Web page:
A thirteen year old boy is abducted from his home and for ten years forced to live and work with a gang of violent terrorists. To save his own life, he has to go along with atrocities. He will be brutalised and he will brutalise others. He will have to get used to killing – sometimes killing people he knows. He will be aware that return home is practically unthinkable, because he will be regarded as beyond redemption by most of his neighbours, even his family. He knows that there is nothing in front of him except the likelihood of an early death – a knowledge that he tries to blot out with the drugs that keep him more or less anaesthetised for a lot of the time from the reality of what he has to do.
In June of this year, I had the privilege of spending an evening with about thirty young men and women who had been through this nightmare experience. I met them in Bunia, in Eastern Congo; thirty or so youngsters, none more than the middle twenties, out of several hundred thousand across the globe who have been forced into becoming 'child soldiers.
I won't try and make readers wince with the details, though they are the sort of thing that you wish you could forget; the important thing is that they had escaped. They had been brought out of the bush, prised out of the grip of the militias that had captured them and reintroduced to something like normality. At twenty-one or twenty-two, some were completing their secondary school work. All had been assured of a safe place to live if they managed to get away from the militias. Many had been reunited with families. They had advocates and helpers in their communities, people who were willing to stick their necks out to support them when others looked at them with suspicion or even disgust.
How had it happened? They all had one answer. The Church had not given up on them. At great risk, members of local Christian communities had kept contact with them, sometimes literally gone in search of them, helped them escape and organised a return to civilian life. They had prepared congregations to receive them, love them and gradually get them back into ordinary human relationships.
It wasn't just a story of happy endings. The trauma of these experiences doesn't go away overnight. Drug use, conditioned behaviour, the deadening of emotions, all these take time and involve a fair number of failures as well as successes. The miracle is that any manage rehabilitation or perhaps the miracle is that anyone believes enough in the possibility of it.
Yet the message was always the same: 'they didn't give up on us'.
At Christmas – and at of all times of the year – we need reminding, believers and unbelievers alike, of what sort of difference can be made to the world because of that birth in Bethlehem. Not only can be made, but is made: whether in Congo or in the back streets of our country, plenty of people know that it's only because of those who believe the Christmas message that they have recovered hope for their lives.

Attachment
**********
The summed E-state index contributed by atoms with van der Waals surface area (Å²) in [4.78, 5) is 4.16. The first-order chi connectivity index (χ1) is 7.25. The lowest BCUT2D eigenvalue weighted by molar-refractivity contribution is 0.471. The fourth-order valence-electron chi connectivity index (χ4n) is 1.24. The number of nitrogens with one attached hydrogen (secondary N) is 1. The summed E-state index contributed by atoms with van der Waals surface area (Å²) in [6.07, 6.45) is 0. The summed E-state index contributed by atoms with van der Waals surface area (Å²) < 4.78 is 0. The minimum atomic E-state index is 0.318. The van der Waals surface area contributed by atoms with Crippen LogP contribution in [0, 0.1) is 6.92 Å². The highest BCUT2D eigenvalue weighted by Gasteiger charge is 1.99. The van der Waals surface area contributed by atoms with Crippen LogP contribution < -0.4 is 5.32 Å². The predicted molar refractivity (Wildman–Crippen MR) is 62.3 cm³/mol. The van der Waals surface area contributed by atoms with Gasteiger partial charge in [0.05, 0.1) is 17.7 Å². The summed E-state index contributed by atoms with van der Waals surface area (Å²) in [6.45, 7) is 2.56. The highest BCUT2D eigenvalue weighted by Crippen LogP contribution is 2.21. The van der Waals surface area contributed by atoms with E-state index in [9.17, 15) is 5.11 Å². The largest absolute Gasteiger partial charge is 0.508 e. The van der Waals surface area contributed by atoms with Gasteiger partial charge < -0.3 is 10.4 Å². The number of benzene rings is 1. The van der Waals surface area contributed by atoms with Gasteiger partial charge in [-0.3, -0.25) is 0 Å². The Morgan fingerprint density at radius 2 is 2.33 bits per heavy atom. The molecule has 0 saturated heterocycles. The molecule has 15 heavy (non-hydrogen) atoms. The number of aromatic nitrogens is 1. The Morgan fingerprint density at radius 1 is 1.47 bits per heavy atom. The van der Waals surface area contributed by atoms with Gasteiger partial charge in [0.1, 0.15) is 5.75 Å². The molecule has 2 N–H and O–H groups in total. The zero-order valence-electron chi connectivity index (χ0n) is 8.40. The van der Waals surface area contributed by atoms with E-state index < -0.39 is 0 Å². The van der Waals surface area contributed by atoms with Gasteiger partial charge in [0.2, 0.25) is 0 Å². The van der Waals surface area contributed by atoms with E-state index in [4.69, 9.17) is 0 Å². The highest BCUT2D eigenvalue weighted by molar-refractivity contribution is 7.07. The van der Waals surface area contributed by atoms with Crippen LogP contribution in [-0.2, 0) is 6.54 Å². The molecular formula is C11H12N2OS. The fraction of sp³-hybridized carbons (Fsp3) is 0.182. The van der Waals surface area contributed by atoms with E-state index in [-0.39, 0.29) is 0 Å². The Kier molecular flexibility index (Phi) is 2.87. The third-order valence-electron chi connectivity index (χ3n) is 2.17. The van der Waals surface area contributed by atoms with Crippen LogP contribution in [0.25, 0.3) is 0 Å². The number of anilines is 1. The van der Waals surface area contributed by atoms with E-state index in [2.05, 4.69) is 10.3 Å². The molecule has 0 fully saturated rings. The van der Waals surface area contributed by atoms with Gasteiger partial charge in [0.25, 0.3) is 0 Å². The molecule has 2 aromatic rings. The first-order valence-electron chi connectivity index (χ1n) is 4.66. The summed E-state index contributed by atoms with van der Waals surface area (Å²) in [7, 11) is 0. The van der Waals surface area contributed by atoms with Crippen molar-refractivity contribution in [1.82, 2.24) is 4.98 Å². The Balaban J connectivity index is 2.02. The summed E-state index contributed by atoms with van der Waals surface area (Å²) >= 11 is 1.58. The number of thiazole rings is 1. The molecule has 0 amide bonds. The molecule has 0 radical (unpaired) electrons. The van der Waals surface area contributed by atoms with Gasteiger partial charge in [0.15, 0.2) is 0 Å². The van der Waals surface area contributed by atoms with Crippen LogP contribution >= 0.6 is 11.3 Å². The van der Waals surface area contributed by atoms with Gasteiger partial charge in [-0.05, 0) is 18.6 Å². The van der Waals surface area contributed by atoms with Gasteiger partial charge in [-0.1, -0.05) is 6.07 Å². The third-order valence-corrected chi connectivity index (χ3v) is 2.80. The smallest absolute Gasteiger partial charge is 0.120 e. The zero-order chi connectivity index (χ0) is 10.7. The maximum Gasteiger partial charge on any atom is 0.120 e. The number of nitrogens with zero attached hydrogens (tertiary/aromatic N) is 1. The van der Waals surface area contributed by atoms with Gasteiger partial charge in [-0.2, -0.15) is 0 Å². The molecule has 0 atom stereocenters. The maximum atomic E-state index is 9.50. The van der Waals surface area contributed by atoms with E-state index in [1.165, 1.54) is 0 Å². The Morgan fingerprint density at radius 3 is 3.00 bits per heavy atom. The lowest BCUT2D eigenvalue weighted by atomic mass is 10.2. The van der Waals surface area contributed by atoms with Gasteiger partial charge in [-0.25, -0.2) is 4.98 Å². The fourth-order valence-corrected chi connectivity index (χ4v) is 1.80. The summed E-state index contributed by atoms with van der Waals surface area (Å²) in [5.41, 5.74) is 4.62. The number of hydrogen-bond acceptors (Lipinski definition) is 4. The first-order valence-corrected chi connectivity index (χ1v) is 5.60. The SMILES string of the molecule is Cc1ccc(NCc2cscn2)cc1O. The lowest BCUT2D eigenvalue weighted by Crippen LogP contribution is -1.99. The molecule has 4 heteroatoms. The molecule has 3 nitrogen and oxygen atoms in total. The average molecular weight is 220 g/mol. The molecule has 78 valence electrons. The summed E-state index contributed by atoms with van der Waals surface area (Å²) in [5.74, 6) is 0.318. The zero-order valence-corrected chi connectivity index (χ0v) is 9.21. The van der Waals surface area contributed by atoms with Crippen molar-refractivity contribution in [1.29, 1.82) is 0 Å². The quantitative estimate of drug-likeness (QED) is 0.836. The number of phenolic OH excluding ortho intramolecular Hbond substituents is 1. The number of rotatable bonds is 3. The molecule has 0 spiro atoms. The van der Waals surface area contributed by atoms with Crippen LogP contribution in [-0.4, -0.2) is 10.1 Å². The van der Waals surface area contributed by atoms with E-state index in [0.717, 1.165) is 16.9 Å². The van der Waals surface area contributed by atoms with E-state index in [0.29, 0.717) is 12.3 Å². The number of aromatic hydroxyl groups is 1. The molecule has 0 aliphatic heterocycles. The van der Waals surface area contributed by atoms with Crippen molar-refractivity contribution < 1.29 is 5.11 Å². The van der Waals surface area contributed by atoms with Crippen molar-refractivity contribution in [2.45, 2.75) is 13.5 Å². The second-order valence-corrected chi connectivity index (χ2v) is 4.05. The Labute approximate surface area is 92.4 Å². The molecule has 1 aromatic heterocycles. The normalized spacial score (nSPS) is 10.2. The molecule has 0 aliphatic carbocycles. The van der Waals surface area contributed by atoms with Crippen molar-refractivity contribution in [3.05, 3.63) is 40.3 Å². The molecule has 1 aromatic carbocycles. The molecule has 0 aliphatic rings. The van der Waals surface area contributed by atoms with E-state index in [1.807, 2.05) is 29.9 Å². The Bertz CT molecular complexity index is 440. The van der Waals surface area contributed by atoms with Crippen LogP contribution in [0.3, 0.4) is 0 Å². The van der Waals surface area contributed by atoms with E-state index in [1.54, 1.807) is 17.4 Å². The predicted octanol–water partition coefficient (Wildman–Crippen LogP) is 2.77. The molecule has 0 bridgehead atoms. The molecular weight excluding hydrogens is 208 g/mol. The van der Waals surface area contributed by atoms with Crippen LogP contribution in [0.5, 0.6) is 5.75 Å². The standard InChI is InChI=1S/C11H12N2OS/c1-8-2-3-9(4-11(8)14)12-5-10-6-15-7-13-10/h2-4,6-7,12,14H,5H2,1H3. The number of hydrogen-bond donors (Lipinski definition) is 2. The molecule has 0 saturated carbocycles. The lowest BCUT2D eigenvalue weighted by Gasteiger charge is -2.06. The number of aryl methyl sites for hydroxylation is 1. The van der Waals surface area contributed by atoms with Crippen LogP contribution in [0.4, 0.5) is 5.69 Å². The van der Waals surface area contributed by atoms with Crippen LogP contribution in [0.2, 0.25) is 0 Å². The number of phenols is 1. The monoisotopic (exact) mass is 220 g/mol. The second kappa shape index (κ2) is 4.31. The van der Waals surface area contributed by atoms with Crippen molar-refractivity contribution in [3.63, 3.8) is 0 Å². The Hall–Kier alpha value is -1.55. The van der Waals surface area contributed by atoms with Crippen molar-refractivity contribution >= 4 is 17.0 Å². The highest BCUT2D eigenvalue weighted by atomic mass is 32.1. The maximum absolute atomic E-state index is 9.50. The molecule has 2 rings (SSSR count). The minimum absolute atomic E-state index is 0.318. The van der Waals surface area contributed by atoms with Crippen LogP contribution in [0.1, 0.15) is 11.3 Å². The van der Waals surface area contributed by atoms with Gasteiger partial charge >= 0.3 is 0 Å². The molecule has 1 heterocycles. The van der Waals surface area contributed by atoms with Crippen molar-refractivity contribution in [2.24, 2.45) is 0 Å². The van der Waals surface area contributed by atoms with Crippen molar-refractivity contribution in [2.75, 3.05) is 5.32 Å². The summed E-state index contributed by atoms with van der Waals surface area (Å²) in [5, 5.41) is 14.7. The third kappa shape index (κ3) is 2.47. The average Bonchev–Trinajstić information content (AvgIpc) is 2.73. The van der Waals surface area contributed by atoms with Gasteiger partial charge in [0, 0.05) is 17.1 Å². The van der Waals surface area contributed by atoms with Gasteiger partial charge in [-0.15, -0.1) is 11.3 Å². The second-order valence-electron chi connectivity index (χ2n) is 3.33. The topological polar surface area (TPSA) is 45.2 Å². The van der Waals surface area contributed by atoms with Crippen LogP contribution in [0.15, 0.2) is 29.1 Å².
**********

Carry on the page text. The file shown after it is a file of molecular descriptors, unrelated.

And the message is that God has told us he is not going to give up on us: he appears to us in the life of Jesus, a life of complete identification with human suffering and need. And he makes it possible for us to identify in the same way with those who suffer and live in hopelessness and need. He makes it possible not to give up, even where there seems least chance of change.
Last summer, we watched in disbelief and alarm as disorder spread throughout many of our cities. People were swept up in chaos – arson, looting, threats and violence. The majority of people, as usual, were just baffled and angry, desperately wondering what could be done to put things straight again and to show that their communities could still work after all. Remember one of the real miracles of those days – when Tariq Jahan appealed for restraint after the killing of his son.
And one of the stories that hasn't yet been properly told from last summer is how often it was local clergy and local congregations who stepped up to the plate to respond to these longings to do something constructive. These were the folk who turned out to put themselves at the service of all that was best in communities. These were the people who were trusted to broker deals that let emergency services through where they were needed, to set up makeshift support centres offering refreshments. These were the people who were relied on to pick up the pieces in any number of ways. They could do it because they were trusted. And they were trusted because local communities knew they were not going to go away and give up.
'I'm not going away' is one of the most important things we can ever hear, whether we hear it from someone at our bedside in illness or over a shared drink at a time of depression or stress – or at a moment when we wonder what's happening to our neighbourhood and our society. This is the heart of what Christmas says about God. And it's the real justification for any local church or any national church being there. When people are pushed by all sorts of destructive forces into seeing themselves as hopeless, as rubbish, so that what they do doesn't matter any more, it's this that will make the change that matters.
Happy Christmas to you all; and remember when you can the people who think the world has forgotten them – the child soldiers in Congo and elsewhere who haven't yet escaped into the arms of a loving community, the men and women who sit in their rooms or houses in depression and loneliness, the elderly who feel that the world has left them behind and that their feelings and needs don't matter to anyone any longer, the refugee who has left behind a horrifyingly traumatic situation of rape and murder, yet who knows that he or she is looked on with suspicion and hostility in their new home...So many. You'll be able to think of many more, I'm sure.
Pray that they will find that someone hasn't forgotten – that they will find out that God and the friends of God are there for them.